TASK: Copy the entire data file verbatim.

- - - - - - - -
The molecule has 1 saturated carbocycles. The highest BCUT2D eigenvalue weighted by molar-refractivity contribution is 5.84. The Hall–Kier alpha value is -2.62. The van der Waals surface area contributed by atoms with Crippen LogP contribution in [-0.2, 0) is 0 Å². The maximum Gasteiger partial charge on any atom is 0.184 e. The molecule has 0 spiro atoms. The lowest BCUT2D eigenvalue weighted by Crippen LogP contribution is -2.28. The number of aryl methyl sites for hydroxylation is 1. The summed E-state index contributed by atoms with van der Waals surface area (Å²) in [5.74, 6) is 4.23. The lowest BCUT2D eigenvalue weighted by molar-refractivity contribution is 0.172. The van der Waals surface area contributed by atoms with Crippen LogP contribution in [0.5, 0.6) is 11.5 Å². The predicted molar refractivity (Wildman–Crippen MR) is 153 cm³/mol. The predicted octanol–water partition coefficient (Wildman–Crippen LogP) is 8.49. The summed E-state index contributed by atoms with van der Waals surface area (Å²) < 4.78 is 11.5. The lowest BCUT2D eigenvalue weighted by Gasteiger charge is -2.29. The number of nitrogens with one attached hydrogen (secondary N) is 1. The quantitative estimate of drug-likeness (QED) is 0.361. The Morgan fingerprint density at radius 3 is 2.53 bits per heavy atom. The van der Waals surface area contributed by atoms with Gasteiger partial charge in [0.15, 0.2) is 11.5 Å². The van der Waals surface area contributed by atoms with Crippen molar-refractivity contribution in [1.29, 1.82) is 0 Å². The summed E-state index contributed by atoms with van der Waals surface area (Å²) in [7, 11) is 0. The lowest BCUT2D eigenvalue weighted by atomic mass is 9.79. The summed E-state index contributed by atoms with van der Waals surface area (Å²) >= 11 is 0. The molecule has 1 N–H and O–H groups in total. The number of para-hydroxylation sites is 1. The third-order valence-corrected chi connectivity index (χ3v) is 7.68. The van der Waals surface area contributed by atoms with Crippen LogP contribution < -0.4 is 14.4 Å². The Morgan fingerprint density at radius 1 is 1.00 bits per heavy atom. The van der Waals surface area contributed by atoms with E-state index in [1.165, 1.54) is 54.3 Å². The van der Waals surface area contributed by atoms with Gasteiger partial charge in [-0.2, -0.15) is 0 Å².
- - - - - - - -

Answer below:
The molecule has 1 saturated carbocycles. The highest BCUT2D eigenvalue weighted by molar-refractivity contribution is 5.84. The Hall–Kier alpha value is -2.62. The van der Waals surface area contributed by atoms with Crippen LogP contribution in [-0.2, 0) is 0 Å². The maximum Gasteiger partial charge on any atom is 0.184 e. The molecule has 0 spiro atoms. The lowest BCUT2D eigenvalue weighted by Crippen LogP contribution is -2.28. The number of aryl methyl sites for hydroxylation is 1. The summed E-state index contributed by atoms with van der Waals surface area (Å²) in [5.74, 6) is 4.23. The lowest BCUT2D eigenvalue weighted by molar-refractivity contribution is 0.172. The van der Waals surface area contributed by atoms with Crippen LogP contribution in [0.5, 0.6) is 11.5 Å². The predicted molar refractivity (Wildman–Crippen MR) is 153 cm³/mol. The predicted octanol–water partition coefficient (Wildman–Crippen LogP) is 8.49. The summed E-state index contributed by atoms with van der Waals surface area (Å²) < 4.78 is 11.5. The lowest BCUT2D eigenvalue weighted by Gasteiger charge is -2.29. The number of nitrogens with one attached hydrogen (secondary N) is 1. The quantitative estimate of drug-likeness (QED) is 0.361. The Morgan fingerprint density at radius 3 is 2.53 bits per heavy atom. The van der Waals surface area contributed by atoms with Gasteiger partial charge in [0.15, 0.2) is 11.5 Å². The van der Waals surface area contributed by atoms with Crippen molar-refractivity contribution in [1.29, 1.82) is 0 Å². The summed E-state index contributed by atoms with van der Waals surface area (Å²) in [7, 11) is 0. The lowest BCUT2D eigenvalue weighted by atomic mass is 9.79. The summed E-state index contributed by atoms with van der Waals surface area (Å²) >= 11 is 0. The molecule has 1 N–H and O–H groups in total. The number of para-hydroxylation sites is 1. The third-order valence-corrected chi connectivity index (χ3v) is 7.68. The van der Waals surface area contributed by atoms with Crippen LogP contribution < -0.4 is 14.4 Å². The Morgan fingerprint density at radius 1 is 1.00 bits per heavy atom. The van der Waals surface area contributed by atoms with E-state index in [1.165, 1.54) is 54.3 Å². The van der Waals surface area contributed by atoms with Gasteiger partial charge in [-0.2, -0.15) is 0 Å².